Aaron Hernandez, until today a young, rich ($40 million contract) tight end for the New England Patriots football team, has been arrested and charged with the murder of Odin Lloyd, who had been dating his fiancée’s sister.
The key piece of evidence: Bubblicious bubble gum. Prosecutors say they can prove Hendandez purchased gum at a gas station hours before the murder and that they believe a chewed piece of gum found at a crime scene will have DNA from Hernandez, which would place him in the vehicle involved and thus as the murderer.
It can happen to anyone. Not only could it implicate Hernandez in a murder, your saliva on a piece of chewing gum you pitch today could be used to sequence your DNA and surreptitiously read your 'book of life' — including genetic secrets like your susceptibility to diseases. There is no way to stop someone from doing it. If you don't chew gum, a hair will do nicely.
Even weirder: if that stranger also uses the DNA to reconstruct a copy of y-o-u. Yes, prosecutors can not only place Hernandez at the scene of the crime, they could reconstruct his face from that chewing gum.
An art exhibition called "Stranger Visions" by Heather Dewey-Hagborg, a Ph.D. candidate in electronic arts at Rensselaer Polytechnic Institute, takes the debate about the privacy of email and other personal communications to a whole new level. Because Dewey-Hagborg actually used genetic analysis and three-dimensional printing technology to produce facial sculptures of anonymous strangers.
At the Clocktower Gallery, image uncredited and from the Stranger Visions press release.
She collected their DNA from chewing gum, cigarette butts, strands of hair and other items that people have left behind in subways, bathrooms and other public places around New York City.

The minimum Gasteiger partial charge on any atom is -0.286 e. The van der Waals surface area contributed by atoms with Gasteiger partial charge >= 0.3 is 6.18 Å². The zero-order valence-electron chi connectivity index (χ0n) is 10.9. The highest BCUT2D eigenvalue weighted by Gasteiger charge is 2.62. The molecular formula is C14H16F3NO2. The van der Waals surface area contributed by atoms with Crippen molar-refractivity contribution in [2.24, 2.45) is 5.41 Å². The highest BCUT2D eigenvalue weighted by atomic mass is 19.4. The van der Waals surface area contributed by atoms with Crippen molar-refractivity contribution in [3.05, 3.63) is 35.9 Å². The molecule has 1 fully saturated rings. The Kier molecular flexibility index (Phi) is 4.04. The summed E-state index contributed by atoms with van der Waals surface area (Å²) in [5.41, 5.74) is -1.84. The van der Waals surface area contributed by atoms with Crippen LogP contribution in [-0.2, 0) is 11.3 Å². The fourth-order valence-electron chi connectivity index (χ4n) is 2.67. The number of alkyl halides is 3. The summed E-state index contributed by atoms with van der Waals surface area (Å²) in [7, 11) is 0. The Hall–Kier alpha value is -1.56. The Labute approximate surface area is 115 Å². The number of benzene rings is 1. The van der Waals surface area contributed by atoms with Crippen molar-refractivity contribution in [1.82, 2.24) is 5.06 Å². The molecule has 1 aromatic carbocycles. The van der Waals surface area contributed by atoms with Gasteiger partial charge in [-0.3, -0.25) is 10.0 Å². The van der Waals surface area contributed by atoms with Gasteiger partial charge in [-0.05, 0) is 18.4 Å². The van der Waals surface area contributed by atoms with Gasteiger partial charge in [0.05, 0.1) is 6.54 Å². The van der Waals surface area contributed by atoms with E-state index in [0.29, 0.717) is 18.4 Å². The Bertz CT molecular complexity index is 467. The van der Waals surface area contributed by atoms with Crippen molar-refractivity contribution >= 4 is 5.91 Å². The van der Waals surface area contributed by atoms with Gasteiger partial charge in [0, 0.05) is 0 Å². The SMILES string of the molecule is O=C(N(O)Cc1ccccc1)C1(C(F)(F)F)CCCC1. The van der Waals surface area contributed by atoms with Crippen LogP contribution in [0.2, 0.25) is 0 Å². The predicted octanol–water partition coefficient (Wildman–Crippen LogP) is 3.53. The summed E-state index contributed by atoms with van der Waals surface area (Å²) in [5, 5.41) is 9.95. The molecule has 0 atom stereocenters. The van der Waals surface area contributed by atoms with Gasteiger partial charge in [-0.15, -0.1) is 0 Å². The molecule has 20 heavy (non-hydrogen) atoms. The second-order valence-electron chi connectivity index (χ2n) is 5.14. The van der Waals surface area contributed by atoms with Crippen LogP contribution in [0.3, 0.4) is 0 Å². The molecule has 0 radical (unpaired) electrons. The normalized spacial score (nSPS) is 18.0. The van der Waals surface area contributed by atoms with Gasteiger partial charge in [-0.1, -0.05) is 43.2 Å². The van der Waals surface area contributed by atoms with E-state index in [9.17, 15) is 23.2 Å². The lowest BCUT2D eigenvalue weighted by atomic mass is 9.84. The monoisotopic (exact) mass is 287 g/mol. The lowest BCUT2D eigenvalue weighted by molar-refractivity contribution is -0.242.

She even recreated her own face using nothing but DNA.
Dewey-Hagborg poses with a 3-D model of her face based on her DNA. Credit: Dan Phiffer. Link: Chemical&Engineering News
Dewey-Hagborg told Linda Wang at Chemical&Engineering News she learned the basics of genetic analysis from a three-week “Biotechnology Crash Course” at Genspace, a community biolab in Brooklyn. In the lab at Genspace, she extracted DNA from her collected samples and used the polymerase chain reaction to amplify certain regions of the DNA that correspond to specific physical traits. She then used a customized computer program to produce 3-D models of her subjects' faces based on those traits. A 3-D printing company helped her produce the sculptures.
“The point isn’t that I can know everything about a person from a piece of chewing gum,” Dewey-Hagborg told Wang. “Rather that I, as an amateur, can know as much as I do and potentially can know a whole lot more.”
Guarding Our DNA By Linda Wang, Chemical & Engineering News